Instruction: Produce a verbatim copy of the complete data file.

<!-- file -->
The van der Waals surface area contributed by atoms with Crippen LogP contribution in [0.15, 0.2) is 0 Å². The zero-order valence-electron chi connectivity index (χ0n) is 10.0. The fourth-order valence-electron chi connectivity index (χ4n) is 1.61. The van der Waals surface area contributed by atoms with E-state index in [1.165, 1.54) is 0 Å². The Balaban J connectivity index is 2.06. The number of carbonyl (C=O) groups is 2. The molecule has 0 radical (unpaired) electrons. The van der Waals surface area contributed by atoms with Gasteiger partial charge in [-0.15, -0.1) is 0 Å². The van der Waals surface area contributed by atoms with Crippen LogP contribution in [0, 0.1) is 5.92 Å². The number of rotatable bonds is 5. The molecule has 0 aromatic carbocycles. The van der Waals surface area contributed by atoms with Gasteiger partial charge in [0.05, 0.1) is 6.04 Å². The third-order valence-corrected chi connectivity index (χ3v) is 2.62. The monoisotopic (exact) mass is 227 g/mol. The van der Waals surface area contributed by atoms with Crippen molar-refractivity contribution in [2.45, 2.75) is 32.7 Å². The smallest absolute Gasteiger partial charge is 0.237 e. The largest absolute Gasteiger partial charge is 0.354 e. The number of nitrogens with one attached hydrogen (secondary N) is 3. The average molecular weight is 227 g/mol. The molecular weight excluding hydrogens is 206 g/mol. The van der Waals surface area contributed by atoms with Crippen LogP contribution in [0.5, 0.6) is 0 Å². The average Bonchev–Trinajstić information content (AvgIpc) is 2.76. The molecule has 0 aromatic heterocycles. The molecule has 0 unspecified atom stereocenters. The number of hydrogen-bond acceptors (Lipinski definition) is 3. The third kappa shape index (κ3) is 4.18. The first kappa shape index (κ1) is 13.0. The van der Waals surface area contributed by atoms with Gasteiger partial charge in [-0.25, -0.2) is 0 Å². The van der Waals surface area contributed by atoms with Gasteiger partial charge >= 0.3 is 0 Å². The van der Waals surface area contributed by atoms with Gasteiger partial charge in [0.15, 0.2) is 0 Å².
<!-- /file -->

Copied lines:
The van der Waals surface area contributed by atoms with Crippen LogP contribution in [0.15, 0.2) is 0 Å². The zero-order valence-electron chi connectivity index (χ0n) is 10.0. The fourth-order valence-electron chi connectivity index (χ4n) is 1.61. The van der Waals surface area contributed by atoms with E-state index in [1.165, 1.54) is 0 Å². The Balaban J connectivity index is 2.06. The number of carbonyl (C=O) groups is 2. The molecule has 0 radical (unpaired) electrons. The van der Waals surface area contributed by atoms with Gasteiger partial charge in [-0.15, -0.1) is 0 Å². The van der Waals surface area contributed by atoms with Crippen LogP contribution in [0, 0.1) is 5.92 Å². The number of rotatable bonds is 5. The molecule has 0 aromatic carbocycles. The van der Waals surface area contributed by atoms with Gasteiger partial charge in [0.05, 0.1) is 6.04 Å². The third-order valence-corrected chi connectivity index (χ3v) is 2.62. The monoisotopic (exact) mass is 227 g/mol. The van der Waals surface area contributed by atoms with Crippen molar-refractivity contribution in [2.45, 2.75) is 32.7 Å². The smallest absolute Gasteiger partial charge is 0.237 e. The largest absolute Gasteiger partial charge is 0.354 e. The number of nitrogens with one attached hydrogen (secondary N) is 3. The average molecular weight is 227 g/mol. The molecular weight excluding hydrogens is 206 g/mol. The van der Waals surface area contributed by atoms with Crippen LogP contribution in [0.5, 0.6) is 0 Å². The average Bonchev–Trinajstić information content (AvgIpc) is 2.76. The molecule has 0 aromatic heterocycles. The molecule has 0 unspecified atom stereocenters. The number of hydrogen-bond acceptors (Lipinski definition) is 3. The third kappa shape index (κ3) is 4.18. The first kappa shape index (κ1) is 13.0. The van der Waals surface area contributed by atoms with Gasteiger partial charge in [-0.25, -0.2) is 0 Å². The van der Waals surface area contributed by atoms with Gasteiger partial charge >= 0.3 is 0 Å². The van der Waals surface area contributed by atoms with Gasteiger partial charge in [0.15, 0.2) is 0 Å².